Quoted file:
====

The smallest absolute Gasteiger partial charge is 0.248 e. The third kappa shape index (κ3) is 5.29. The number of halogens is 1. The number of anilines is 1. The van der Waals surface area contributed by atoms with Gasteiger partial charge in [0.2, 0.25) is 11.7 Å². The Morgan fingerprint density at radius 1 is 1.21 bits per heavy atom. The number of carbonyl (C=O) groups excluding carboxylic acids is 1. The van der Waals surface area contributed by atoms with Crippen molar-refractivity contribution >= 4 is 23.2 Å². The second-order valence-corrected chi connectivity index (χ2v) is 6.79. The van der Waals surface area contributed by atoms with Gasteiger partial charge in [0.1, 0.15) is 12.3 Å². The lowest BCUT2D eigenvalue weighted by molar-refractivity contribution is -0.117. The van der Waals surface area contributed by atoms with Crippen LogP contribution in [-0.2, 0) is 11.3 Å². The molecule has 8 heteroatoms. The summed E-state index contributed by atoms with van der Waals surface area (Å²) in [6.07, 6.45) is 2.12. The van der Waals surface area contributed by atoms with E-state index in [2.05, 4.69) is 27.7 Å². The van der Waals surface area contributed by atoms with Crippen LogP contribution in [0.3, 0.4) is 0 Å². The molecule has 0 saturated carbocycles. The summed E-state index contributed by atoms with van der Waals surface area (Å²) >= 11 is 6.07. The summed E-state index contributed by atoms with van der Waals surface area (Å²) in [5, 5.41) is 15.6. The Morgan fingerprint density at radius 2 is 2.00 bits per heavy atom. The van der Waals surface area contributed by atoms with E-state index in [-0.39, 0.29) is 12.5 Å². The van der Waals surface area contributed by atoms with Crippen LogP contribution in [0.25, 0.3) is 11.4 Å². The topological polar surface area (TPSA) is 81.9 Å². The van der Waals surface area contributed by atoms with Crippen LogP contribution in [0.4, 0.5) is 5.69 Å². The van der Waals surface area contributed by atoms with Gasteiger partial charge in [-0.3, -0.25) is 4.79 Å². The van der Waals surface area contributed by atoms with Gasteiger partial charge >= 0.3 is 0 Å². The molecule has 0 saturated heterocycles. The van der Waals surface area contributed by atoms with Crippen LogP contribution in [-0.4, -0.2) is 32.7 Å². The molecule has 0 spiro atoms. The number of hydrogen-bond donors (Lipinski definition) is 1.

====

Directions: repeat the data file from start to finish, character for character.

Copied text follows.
The smallest absolute Gasteiger partial charge is 0.248 e. The third kappa shape index (κ3) is 5.29. The number of halogens is 1. The number of anilines is 1. The van der Waals surface area contributed by atoms with Gasteiger partial charge in [0.2, 0.25) is 11.7 Å². The Morgan fingerprint density at radius 1 is 1.21 bits per heavy atom. The number of carbonyl (C=O) groups excluding carboxylic acids is 1. The van der Waals surface area contributed by atoms with Crippen molar-refractivity contribution >= 4 is 23.2 Å². The second-order valence-corrected chi connectivity index (χ2v) is 6.79. The van der Waals surface area contributed by atoms with Gasteiger partial charge in [0.1, 0.15) is 12.3 Å². The lowest BCUT2D eigenvalue weighted by molar-refractivity contribution is -0.117. The van der Waals surface area contributed by atoms with Crippen LogP contribution in [-0.2, 0) is 11.3 Å². The molecule has 8 heteroatoms. The summed E-state index contributed by atoms with van der Waals surface area (Å²) in [6.07, 6.45) is 2.12. The van der Waals surface area contributed by atoms with E-state index in [2.05, 4.69) is 27.7 Å². The van der Waals surface area contributed by atoms with Crippen LogP contribution in [0.3, 0.4) is 0 Å². The molecule has 0 saturated carbocycles. The summed E-state index contributed by atoms with van der Waals surface area (Å²) >= 11 is 6.07. The summed E-state index contributed by atoms with van der Waals surface area (Å²) in [5, 5.41) is 15.6. The Morgan fingerprint density at radius 2 is 2.00 bits per heavy atom. The van der Waals surface area contributed by atoms with E-state index in [-0.39, 0.29) is 12.5 Å². The van der Waals surface area contributed by atoms with Crippen LogP contribution in [0.25, 0.3) is 11.4 Å². The topological polar surface area (TPSA) is 81.9 Å². The van der Waals surface area contributed by atoms with Crippen LogP contribution in [0.4, 0.5) is 5.69 Å². The van der Waals surface area contributed by atoms with Gasteiger partial charge in [-0.3, -0.25) is 4.79 Å². The van der Waals surface area contributed by atoms with Gasteiger partial charge >= 0.3 is 0 Å². The molecule has 0 saturated heterocycles. The van der Waals surface area contributed by atoms with Crippen LogP contribution in [-0.4, -0.2) is 32.7 Å². The molecule has 0 spiro atoms. The number of hydrogen-bond donors (Lipinski definition) is 1.